‘Tell me a story,’ Senebesh begged. The truck had just arrived in Tripoli and Dani was in a daze. Senebesh couldn’t tell if he was seeing the dozens of bodies they’d passed in the desert, the flies harvesting their rotting flesh, or if he was hypnotised by the tap, by water. They’d watched three people die of thirst on the truck, listened to others wailing in the night, hallucinating, asking for beers and cold drinks before a silence claimed them. He stood by the tap, sipping and instantly refilling his bottle, refusing to move, guarding each drop, unable to believe such a thing could be free again. Senebesh gently took the bottle from his hands. ‘Dani, story!’ Dani blinked for several seconds trying to concentrate. ‘Okay,’ he said. ‘There was a poor boy who used to pass under a tree by a stream and throw stones at the fruit. When they fell, he would eat the juicy oranges.
‘One day, he found a wall built on the road, the tree was on the other side and a man stood guarding it. The boy begged the man to give him a fruit, but he refused, cursing the boy. Desperate, the boy threw stones hoping the man would simply catch a falling fruit and throw it over, but the man would eat the fruit and throw the stones back at the boy. So, the boy had an idea. He threw a large stone but made sure to miss, so, though it almost hit him, it rolled into the stream. The man was so angry, he grabbed an orange and threw it, which the boy caught, said, “Thank you,” and ran away eating, laughing, eating and laughing,’ Dani said, laughing at his own story. ‘Thank you,’ Senebesh said, silently also thanking God that Dani had found a glimmer of his old self. ‘Are you hungry?’ she asked.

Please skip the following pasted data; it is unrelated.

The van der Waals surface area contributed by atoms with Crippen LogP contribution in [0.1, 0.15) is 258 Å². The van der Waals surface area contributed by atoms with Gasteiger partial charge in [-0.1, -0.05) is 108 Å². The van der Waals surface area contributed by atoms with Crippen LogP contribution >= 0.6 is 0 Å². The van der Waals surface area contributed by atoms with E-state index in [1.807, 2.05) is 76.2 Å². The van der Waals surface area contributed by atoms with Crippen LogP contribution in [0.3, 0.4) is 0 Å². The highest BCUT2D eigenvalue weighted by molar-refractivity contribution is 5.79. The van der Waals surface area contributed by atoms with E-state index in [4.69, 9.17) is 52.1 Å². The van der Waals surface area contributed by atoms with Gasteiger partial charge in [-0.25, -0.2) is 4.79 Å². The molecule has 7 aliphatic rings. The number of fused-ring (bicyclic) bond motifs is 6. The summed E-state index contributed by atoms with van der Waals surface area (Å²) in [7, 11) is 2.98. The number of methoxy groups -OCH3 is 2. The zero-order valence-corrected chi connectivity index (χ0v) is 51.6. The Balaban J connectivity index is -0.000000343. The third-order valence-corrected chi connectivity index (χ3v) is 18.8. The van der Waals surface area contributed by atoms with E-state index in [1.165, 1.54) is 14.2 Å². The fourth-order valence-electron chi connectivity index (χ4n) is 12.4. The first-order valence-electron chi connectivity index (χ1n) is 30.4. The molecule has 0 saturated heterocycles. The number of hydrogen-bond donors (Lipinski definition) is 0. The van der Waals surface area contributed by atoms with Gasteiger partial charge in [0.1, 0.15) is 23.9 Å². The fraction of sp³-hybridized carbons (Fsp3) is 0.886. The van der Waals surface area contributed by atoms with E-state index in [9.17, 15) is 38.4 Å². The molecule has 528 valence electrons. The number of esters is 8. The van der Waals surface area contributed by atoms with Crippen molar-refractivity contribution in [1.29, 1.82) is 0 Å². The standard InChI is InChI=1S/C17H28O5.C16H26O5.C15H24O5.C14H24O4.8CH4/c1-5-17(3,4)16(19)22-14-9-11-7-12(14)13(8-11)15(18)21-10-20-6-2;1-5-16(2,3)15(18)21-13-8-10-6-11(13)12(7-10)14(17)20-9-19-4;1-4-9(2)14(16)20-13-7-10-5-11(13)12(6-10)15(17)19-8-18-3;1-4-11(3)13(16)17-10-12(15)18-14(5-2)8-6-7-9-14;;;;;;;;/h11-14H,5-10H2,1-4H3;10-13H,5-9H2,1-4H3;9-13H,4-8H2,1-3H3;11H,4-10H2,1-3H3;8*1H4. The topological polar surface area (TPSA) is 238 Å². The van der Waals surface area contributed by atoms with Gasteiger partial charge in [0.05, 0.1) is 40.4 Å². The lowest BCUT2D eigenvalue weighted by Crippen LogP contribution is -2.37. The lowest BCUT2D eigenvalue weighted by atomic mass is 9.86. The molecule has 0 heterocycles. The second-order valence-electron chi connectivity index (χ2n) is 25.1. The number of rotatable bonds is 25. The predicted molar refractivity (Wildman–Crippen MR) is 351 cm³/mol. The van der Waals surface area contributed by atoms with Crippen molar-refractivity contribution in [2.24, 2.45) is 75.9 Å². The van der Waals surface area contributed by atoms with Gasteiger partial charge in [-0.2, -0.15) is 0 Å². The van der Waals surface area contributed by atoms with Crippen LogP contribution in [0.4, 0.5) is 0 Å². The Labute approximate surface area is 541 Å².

They ate a fried chicken (a whole one each) on the journey from Tripoli to the fishing port of Zuwara, marvelling at each hot morsel, chewing slowly, softly, deliberately. Of the 88 they left with, 19 died or were left in the desert. Eight Nigerians, nine Ghanaians, three Ivorians, 11 Syrians and other Eritreans survived. Some had lost uncles, brothers, sisters, even their children crossing the desert and those who made it to the end, Senebesh made sure to remember. She knew them by name, weeping as she said goodbye. Aliyah, who’d lost her daughter crossing, wept too, unconsolably, refusing to leave Senebesh. ‘My brother went before me, he is in Lampedusa, I just have to get to him.’ ‘But you don’t yet have the money to cross,’ Senebesh said. ‘There are easy ways,’ she replied, looked to the ground, flicked her eyes at the group of sea smugglers huddled together, looking at her hungrily, then stared back into Senebesh’s wide face. Senebesh looked away, understanding what she meant. Aliyah made enough in four days. The others would have to work for months in Libya, sleeping in warehouses on the harbour, beyond which lay Lampedusa, the island-prison in Italy, the place the refugees are held, the first stop in Europe.